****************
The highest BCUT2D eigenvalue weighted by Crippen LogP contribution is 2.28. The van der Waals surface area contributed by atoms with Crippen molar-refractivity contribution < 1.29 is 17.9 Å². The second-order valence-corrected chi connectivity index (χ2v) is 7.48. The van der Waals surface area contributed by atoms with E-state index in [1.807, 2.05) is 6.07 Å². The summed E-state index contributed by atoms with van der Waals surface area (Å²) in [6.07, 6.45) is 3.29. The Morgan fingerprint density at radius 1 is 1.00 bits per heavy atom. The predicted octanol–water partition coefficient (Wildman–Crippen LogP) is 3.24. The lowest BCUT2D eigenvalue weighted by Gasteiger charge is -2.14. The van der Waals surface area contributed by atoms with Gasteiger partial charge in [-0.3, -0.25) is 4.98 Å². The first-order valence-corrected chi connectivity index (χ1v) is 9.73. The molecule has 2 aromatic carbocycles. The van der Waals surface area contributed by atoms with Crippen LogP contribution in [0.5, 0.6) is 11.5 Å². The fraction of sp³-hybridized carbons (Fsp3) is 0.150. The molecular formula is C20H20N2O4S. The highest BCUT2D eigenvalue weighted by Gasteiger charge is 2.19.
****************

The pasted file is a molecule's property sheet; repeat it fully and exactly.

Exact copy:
The highest BCUT2D eigenvalue weighted by Crippen LogP contribution is 2.28. The van der Waals surface area contributed by atoms with Crippen molar-refractivity contribution < 1.29 is 17.9 Å². The second-order valence-corrected chi connectivity index (χ2v) is 7.48. The van der Waals surface area contributed by atoms with E-state index in [1.807, 2.05) is 6.07 Å². The summed E-state index contributed by atoms with van der Waals surface area (Å²) in [6.07, 6.45) is 3.29. The Morgan fingerprint density at radius 1 is 1.00 bits per heavy atom. The predicted octanol–water partition coefficient (Wildman–Crippen LogP) is 3.24. The lowest BCUT2D eigenvalue weighted by Gasteiger charge is -2.14. The van der Waals surface area contributed by atoms with Gasteiger partial charge in [-0.3, -0.25) is 4.98 Å². The first-order valence-corrected chi connectivity index (χ1v) is 9.73. The molecule has 2 aromatic carbocycles. The van der Waals surface area contributed by atoms with Crippen LogP contribution in [0.5, 0.6) is 11.5 Å². The fraction of sp³-hybridized carbons (Fsp3) is 0.150. The molecular formula is C20H20N2O4S. The highest BCUT2D eigenvalue weighted by Gasteiger charge is 2.19.